Musubi Daruma Shibarare Jizo


Musubi Daruma and Shibarare Jizo 結びだるま
Daruma and Jizo bound by a rope

This is a special Daruma with a rope around the body.
You buy it when you make a comittmend (for example give up smoking or drinking sake) and to BIND you to your promise, the Daruma gets a rope to remind you.
You can buy such a Daruma for a New Year resolution on the Year End Market on December 31 to January 2 at the tempel Nanzoo-In, Tokyo.
- source : 結びだるま

This Daruma custom is closely related to the Jizo statue below.


Shibarare Jizoo 縛られ地蔵 Jizo bound by ropes

at temple Nanzo-In 南蔵院

Daruma bound by a rope

And Jizo on a votive tablet (ema 絵馬)

source : I.HATADA. 1997

Daruma to tie with a rope are sold at the New Year Fair from December 31 to January, 2.
Then a special Daruma ritual (Daruma kuyoo だるま供養) is held.


Nanzoin Temple visitors make a wish and a knot

Nanzoin Temple in Katsushika, Tokyo, is famous for the Shibarare Jizo, a rope-tied guardian deity.
The legend of Shibarare Jizo goes back to the early 18th century. On a hot summer afternoon, a kimono store clerk pulling a cart laden with kimono cloth passed a Jizo statue, then stopped to rest in the shade of a tree by the Jizo statue and dozed off. When he woke up, his bundle of goods was gone.

In a panic, he rushed to the magistrate’s office. Then-renowned magistrate Ooka Echizen 越前守 carried out an investigation.

As no witnesses could be found, the judge decided exceptional measures would be needed to solve the case. After pondering the matter, he decided that the statue of Jizo, a god that protects travelers, had been derelict in its duty. Echizen instructed his constables to return to the crime scene and arrest the Jizo statue.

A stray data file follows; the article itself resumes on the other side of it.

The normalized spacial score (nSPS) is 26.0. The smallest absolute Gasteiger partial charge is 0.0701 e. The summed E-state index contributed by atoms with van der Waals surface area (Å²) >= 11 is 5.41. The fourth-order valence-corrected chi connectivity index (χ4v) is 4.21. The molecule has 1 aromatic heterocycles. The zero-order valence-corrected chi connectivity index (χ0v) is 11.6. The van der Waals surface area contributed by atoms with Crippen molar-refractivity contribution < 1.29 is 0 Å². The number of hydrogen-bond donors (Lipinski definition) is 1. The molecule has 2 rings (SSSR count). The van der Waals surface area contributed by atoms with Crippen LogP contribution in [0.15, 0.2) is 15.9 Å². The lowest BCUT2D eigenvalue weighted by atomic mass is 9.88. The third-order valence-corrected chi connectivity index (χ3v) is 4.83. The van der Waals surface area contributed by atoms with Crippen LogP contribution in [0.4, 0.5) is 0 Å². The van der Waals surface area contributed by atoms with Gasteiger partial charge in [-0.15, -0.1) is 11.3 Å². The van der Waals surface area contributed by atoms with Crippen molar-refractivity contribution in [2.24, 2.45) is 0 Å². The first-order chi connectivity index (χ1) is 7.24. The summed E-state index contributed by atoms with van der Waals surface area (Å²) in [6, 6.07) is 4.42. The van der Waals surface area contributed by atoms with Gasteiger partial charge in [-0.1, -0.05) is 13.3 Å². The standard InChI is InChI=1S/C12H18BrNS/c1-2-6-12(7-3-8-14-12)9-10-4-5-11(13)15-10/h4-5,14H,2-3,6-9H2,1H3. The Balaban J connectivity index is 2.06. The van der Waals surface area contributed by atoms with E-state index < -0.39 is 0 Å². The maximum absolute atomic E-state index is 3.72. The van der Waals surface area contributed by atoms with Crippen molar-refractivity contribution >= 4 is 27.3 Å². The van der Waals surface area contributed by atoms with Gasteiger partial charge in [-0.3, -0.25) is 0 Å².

The men lifted it from its heavy stone pedestal and bound it with ropes.

“Jizo,” the magistrate said, “is guilty for his negligence in keeping watch and letting the robber escape.”

Word of the trial spread, and a crowd of spectators thronged to the magistrate’s office yard. Then the magistrate tactically ordered the gate closed, and said, “breaking into the divine court is unforgivable.” As punishment, the magistrate fined each spectator a roll of cloth.

They went home, and brought some cloth to the magistrate. Among the pieces brought by them, Echizen found one belonging to the clerk, which lead to the arrest of a notorious ring of thieves.

Today, people believe the Jizo of Nanzoin temple grants all wishes — including protection from robbery, better health, matchmaking (tie a knot), protecting you against evil, and more. When you make a wish, you bind the Jizo with a rope. After your wish comes true, you untie the rope.
All the ropes tied and untied are made into a bonfire at 11 p.m. on New Year’s Eve.

source : www.stripes.com - Hiroshi Chida


- quote -
Shibarare Jizō 縛られ地蔵, String-Bound Jizō